It's 3 o'clock in the afternoon and Post Malone has just woken up. The Grapevine singer and rapper is on his tour bus on the way from St. Louis to Louisville, and he has no idea where he is. He gives the tight, gasping cough of someone with smoke in his lungs. Such is the life of the man on tour with Justin Bieber.
"I'm having the time of my life," Malone says of Bieber's Purpose Tour, which kicked off in Seattle last month and visited Dallas on April 17 for a stop at American Airlines Center. "I play a lot of Xbox, I sleep a lot, I hang out with my friends ... It's just been a great experience."
Malone's opportunity to join Bieber on the Purpose Tour, arguably the biggest tour in the world right now, came barely a year after his song "White Iverson" first went viral. In a little over 12 months, he's gone from being an unknown artist uploading his own music to Soundcloud to having a record contract and playing arenas with 20,000 or more people.
It's happened so fast, in fact, that he still begins and ends each set with "White Iverson." He's barely released any other music.
"It's super, super, super surreal. It's something I never expected would happen this fast," Malone admits. Having already appeared on a track with Kanye West and gotten the endorsement of legends like Jay Z, he had to cut short his tour with "Trap Queen" rapper Fetty Wap to join Bieber. "It just jumped right on me. You got to take that opportunity when it's presented to you."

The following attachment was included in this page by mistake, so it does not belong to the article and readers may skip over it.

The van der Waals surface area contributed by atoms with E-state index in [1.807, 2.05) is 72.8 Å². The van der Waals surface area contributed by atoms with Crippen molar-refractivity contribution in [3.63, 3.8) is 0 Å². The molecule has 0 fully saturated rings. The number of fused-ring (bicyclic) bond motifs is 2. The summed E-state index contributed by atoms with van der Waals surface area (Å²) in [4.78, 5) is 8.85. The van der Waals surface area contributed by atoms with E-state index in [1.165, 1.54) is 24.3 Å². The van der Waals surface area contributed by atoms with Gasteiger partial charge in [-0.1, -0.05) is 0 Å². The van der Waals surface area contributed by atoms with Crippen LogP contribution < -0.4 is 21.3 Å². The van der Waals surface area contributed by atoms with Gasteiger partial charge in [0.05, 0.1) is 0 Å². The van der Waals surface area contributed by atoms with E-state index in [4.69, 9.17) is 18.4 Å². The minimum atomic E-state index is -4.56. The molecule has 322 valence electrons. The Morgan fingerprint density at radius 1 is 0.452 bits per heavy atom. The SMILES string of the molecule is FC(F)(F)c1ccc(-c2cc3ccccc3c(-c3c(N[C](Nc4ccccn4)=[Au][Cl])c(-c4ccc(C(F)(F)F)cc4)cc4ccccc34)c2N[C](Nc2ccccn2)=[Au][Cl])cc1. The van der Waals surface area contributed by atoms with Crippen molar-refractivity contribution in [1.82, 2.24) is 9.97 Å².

Malone and Bieber, both of whom live in Los Angeles, became friends before they went on tour together. "We got in the studio a couple months before tour and just kind of kicked it off and became friends," Malone says. They'd met through a mutual friend and "made a couple great jams together." "Then he said, 'Come on tour with me,' and ain't no way you're going to say 'no' to the Purpose Tour."
Being on tour with Bieber has exposed Malone to a whole new audience — many of whom are younger than his established fan base. The irony of singing about drinking alcohol and smoking weed each night to thousands of middle schoolers and their parents isn't lost on him.
"I was worried on the first shows coming out how they'd react," he says, laughing. "I was so nervous. But everything has been so positive. Even the younger kids have been into it; the parents have been into it; no one has been very upset with me."
Being on tour with Bieber has also exposed Malone to a whole new level of scrutiny from the media. In the days after the tour's Dallas stop, video emerged of Bieber putting out his cigarette on Malone's arm while Malone performed an after-party set in a Houston night club. Later, there was a photo of Malone appearing to choke Bieber, and speculation quickly mounted of trouble between the two.
The pair responded by posting a photo to social media of Bieber jokingly choking Malone.
"Bieber's like my brother at this point. We've been through a lot of stuff together already just being on this tour," Malone says of what it's been like to deal with all the attention. "He's always been so supportive and I'm there to support him. We like to horse around and burn each other with cigarettes and just have a good time." He gives another telltale cough. "It's nothing I can't handle."